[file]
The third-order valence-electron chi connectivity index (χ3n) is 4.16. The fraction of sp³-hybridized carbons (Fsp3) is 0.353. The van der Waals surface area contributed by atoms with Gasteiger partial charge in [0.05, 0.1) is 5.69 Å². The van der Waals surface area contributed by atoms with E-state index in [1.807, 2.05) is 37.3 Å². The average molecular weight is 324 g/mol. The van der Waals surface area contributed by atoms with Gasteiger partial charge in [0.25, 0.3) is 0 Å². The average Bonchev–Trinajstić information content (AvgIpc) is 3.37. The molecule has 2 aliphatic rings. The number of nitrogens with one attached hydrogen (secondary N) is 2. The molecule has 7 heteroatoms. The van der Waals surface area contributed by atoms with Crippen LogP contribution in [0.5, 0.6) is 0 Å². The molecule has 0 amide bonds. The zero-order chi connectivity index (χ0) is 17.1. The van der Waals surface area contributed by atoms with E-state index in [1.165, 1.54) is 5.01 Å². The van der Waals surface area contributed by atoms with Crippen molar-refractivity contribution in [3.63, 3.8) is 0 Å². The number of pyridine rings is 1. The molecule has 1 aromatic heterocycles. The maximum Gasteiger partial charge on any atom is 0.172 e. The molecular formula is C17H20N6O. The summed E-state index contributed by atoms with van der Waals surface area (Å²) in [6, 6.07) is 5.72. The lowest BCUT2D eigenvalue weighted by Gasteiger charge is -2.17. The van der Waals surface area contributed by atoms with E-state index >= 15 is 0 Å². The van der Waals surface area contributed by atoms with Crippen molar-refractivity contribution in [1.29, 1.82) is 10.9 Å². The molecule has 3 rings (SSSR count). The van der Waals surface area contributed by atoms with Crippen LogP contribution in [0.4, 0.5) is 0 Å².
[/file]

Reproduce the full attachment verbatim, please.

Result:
The third-order valence-electron chi connectivity index (χ3n) is 4.16. The fraction of sp³-hybridized carbons (Fsp3) is 0.353. The van der Waals surface area contributed by atoms with Gasteiger partial charge in [0.05, 0.1) is 5.69 Å². The van der Waals surface area contributed by atoms with E-state index in [1.807, 2.05) is 37.3 Å². The average molecular weight is 324 g/mol. The van der Waals surface area contributed by atoms with Gasteiger partial charge in [0.25, 0.3) is 0 Å². The average Bonchev–Trinajstić information content (AvgIpc) is 3.37. The molecule has 2 aliphatic rings. The number of nitrogens with one attached hydrogen (secondary N) is 2. The molecule has 7 heteroatoms. The van der Waals surface area contributed by atoms with Crippen LogP contribution in [0.5, 0.6) is 0 Å². The molecule has 0 amide bonds. The zero-order chi connectivity index (χ0) is 17.1. The van der Waals surface area contributed by atoms with E-state index in [1.165, 1.54) is 5.01 Å². The van der Waals surface area contributed by atoms with Crippen molar-refractivity contribution in [3.63, 3.8) is 0 Å². The number of pyridine rings is 1. The molecule has 1 aromatic heterocycles. The maximum Gasteiger partial charge on any atom is 0.172 e. The molecular formula is C17H20N6O. The summed E-state index contributed by atoms with van der Waals surface area (Å²) in [6, 6.07) is 5.72. The lowest BCUT2D eigenvalue weighted by Gasteiger charge is -2.17. The van der Waals surface area contributed by atoms with E-state index >= 15 is 0 Å². The van der Waals surface area contributed by atoms with Crippen molar-refractivity contribution in [1.29, 1.82) is 10.9 Å². The molecule has 3 rings (SSSR count). The van der Waals surface area contributed by atoms with Crippen LogP contribution in [0.4, 0.5) is 0 Å².